What makes your family your family? ... Is it blood? Is it time? Is it shared experiences? Is it all of the above? Is it none of the above?
Benway has no personal experience with adoption; she spent roughly half a year on research, reading about racial identity in foster care and transracial adoption. In private adoptions, she tells me, “a white girl might be $10,000 more than an African American boy” and that children of color are placed in foster care at a higher rate, which “creates a cycle that’s impossible and expensive and disruptive.”
The more she read, the more strongly she felt that “all three of these kids can’t be white, because I don’t know how to tell a story about adoption and not talk about race and talk about the effect it has on the foster care system…. Of course, by making that choice, then I felt a lot of responsibility,” she said. “I’m a white woman from Orange County, Calif. I carry so much privilege.” In the novel, Grace and Maya, both white, live with their adoptive families; Joaquin, who is Latino, has remained in foster care.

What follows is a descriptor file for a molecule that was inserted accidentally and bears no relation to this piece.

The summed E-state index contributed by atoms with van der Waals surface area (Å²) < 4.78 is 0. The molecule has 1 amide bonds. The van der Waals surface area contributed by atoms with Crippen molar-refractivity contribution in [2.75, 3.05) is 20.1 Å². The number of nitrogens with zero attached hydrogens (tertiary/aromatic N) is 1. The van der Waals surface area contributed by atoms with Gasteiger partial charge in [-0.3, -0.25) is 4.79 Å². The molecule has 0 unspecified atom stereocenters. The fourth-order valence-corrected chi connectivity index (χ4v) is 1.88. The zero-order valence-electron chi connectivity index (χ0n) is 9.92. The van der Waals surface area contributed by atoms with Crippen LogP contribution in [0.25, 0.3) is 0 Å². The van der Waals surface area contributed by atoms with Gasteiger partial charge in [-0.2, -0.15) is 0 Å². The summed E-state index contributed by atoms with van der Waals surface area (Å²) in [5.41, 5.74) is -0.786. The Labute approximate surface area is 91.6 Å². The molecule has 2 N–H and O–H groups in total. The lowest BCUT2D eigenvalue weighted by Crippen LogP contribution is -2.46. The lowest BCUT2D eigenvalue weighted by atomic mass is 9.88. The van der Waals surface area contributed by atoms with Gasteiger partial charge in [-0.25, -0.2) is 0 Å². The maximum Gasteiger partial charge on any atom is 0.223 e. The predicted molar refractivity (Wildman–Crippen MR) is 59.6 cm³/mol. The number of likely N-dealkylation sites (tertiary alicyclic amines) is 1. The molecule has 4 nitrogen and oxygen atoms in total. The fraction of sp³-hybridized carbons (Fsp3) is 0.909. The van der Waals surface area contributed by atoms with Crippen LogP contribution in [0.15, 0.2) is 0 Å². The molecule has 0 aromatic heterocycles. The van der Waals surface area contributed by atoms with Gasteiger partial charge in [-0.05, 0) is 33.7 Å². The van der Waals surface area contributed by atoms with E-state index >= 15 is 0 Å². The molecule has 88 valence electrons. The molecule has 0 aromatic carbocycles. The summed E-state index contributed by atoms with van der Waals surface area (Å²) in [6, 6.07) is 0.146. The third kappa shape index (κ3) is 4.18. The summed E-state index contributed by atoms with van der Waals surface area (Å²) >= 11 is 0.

“More than anything,” Benway said, “I wanted to make sure that if a young person read the book they would feel impacted by it, whether they’d be able to sympathize or empathize with these characters.”
For Benway, writing in a heightened state of teenage feeling is part of the appeal of young-adult literature. “It’s such an emotional time … you feel things so strongly, whether it’s romance or sadness or uncertainty.” She embraces a shift toward challenging subjects in contemporary realism written for younger readers — “it’s tough stuff, and it should be” — and says the genre as a whole possesses the room to go deep. “I think that’s what YA really captures, whether it’s a dystopian novel or it’s a romantic comedy, there’s always going be heightened emotion because it’s not so much the setting or the plot. It’s about the feeling.”